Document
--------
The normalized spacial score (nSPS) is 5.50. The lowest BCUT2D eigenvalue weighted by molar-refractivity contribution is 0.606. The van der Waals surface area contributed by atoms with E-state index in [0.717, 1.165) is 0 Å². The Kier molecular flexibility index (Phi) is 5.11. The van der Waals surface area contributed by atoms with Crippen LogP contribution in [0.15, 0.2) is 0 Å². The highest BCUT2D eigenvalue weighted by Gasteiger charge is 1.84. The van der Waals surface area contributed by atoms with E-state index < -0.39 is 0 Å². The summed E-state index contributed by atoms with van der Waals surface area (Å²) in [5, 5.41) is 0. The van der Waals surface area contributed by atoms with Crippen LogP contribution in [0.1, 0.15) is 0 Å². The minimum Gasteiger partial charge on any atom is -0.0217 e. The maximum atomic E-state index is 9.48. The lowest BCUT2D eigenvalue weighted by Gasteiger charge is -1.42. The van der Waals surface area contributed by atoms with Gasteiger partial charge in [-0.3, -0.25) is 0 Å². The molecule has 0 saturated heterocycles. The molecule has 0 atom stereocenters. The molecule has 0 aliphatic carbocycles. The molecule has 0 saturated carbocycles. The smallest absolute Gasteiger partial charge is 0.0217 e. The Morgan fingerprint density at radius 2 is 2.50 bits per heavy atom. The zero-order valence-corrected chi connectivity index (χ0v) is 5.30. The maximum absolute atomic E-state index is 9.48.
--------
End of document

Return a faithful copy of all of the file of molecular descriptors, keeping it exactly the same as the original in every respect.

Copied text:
The normalized spacial score (nSPS) is 5.50. The lowest BCUT2D eigenvalue weighted by molar-refractivity contribution is 0.606. The van der Waals surface area contributed by atoms with E-state index in [0.717, 1.165) is 0 Å². The Kier molecular flexibility index (Phi) is 5.11. The van der Waals surface area contributed by atoms with Crippen LogP contribution in [0.15, 0.2) is 0 Å². The highest BCUT2D eigenvalue weighted by Gasteiger charge is 1.84. The van der Waals surface area contributed by atoms with E-state index < -0.39 is 0 Å². The summed E-state index contributed by atoms with van der Waals surface area (Å²) in [5, 5.41) is 0. The van der Waals surface area contributed by atoms with Crippen LogP contribution in [0.1, 0.15) is 0 Å². The minimum Gasteiger partial charge on any atom is -0.0217 e. The maximum atomic E-state index is 9.48. The lowest BCUT2D eigenvalue weighted by Gasteiger charge is -1.42. The van der Waals surface area contributed by atoms with Gasteiger partial charge in [-0.3, -0.25) is 0 Å². The molecule has 0 saturated heterocycles. The molecule has 0 atom stereocenters. The molecule has 0 aliphatic carbocycles. The molecule has 0 saturated carbocycles. The smallest absolute Gasteiger partial charge is 0.0217 e. The Morgan fingerprint density at radius 2 is 2.50 bits per heavy atom. The zero-order valence-corrected chi connectivity index (χ0v) is 5.30. The maximum absolute atomic E-state index is 9.48.